The Northampton Jewry and its Cemetery in the Thirteenth Century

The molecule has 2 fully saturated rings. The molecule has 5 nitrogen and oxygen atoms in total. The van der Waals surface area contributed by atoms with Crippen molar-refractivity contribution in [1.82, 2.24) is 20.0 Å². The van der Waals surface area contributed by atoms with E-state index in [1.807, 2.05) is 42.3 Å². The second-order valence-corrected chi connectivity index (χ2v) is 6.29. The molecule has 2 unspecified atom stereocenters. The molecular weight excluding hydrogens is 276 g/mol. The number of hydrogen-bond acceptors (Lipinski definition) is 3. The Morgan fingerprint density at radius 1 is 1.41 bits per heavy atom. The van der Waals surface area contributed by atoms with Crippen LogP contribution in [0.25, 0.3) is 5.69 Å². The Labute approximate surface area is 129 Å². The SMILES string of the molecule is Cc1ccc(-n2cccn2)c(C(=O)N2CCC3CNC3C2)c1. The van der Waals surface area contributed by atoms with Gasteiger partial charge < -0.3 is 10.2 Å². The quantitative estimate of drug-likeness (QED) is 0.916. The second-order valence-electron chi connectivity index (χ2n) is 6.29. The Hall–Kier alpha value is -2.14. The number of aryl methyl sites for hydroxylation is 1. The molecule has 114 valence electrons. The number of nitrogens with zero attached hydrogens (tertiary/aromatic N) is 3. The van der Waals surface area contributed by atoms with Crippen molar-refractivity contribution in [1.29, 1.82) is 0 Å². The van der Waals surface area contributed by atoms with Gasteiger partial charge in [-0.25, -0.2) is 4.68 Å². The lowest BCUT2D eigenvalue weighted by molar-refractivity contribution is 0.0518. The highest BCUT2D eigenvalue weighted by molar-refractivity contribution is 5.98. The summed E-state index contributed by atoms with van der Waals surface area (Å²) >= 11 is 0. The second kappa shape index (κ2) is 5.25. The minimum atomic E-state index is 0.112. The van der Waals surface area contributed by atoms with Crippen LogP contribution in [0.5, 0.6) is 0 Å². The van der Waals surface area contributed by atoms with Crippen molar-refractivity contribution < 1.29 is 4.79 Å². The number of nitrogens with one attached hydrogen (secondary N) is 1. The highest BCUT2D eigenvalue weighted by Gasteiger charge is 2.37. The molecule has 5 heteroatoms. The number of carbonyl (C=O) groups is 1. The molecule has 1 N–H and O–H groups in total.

The remarks which I ofler on the Northampton Jewry and its cemetery in the thirteenth century, as they stand revealed in a Latin and Hebrew charter, must be in the nature of an interim report; for it is only a fortnight since the document became the property of the British Museum. We are indebted for it to Mr. Trelawney Dayrell Reed, a good friend. He tells me that the charter was given to him in 1909 by the late Charles Scott Moncrieff, the translator of Proust, who, at a modest ouday of twopence, had retrieved it from a barrow in an Edinburgh street. 44 Sorting through things a few months ago,” adds Mr. Dayrell-Reed, 441 came across it”. My aim this afternoon is to persuade you that this document, hitherto so lightly esteemed, is worthy of your serious consideration. In one respect my task should be easy. Using the word

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